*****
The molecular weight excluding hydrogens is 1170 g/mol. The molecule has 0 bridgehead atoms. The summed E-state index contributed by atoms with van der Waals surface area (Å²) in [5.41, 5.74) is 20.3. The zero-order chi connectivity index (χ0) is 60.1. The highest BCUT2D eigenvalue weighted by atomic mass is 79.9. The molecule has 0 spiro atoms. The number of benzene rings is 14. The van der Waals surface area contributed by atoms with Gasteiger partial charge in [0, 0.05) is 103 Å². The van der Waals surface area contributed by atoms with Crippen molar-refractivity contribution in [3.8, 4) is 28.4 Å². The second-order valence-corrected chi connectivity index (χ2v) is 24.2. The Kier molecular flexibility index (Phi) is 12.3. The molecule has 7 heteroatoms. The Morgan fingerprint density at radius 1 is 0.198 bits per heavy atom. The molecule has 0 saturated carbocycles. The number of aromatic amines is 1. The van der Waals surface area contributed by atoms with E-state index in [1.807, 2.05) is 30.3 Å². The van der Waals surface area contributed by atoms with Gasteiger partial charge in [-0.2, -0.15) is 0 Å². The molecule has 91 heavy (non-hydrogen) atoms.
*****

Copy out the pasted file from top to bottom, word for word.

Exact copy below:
The molecular weight excluding hydrogens is 1170 g/mol. The molecule has 0 bridgehead atoms. The summed E-state index contributed by atoms with van der Waals surface area (Å²) in [5.41, 5.74) is 20.3. The zero-order chi connectivity index (χ0) is 60.1. The highest BCUT2D eigenvalue weighted by atomic mass is 79.9. The molecule has 0 spiro atoms. The number of benzene rings is 14. The van der Waals surface area contributed by atoms with Gasteiger partial charge in [0, 0.05) is 103 Å². The van der Waals surface area contributed by atoms with Crippen molar-refractivity contribution in [3.8, 4) is 28.4 Å². The second-order valence-corrected chi connectivity index (χ2v) is 24.2. The Kier molecular flexibility index (Phi) is 12.3. The molecule has 7 heteroatoms. The Morgan fingerprint density at radius 1 is 0.198 bits per heavy atom. The molecule has 0 saturated carbocycles. The number of aromatic amines is 1. The van der Waals surface area contributed by atoms with E-state index in [1.807, 2.05) is 30.3 Å². The van der Waals surface area contributed by atoms with Gasteiger partial charge in [-0.2, -0.15) is 0 Å². The molecule has 91 heavy (non-hydrogen) atoms.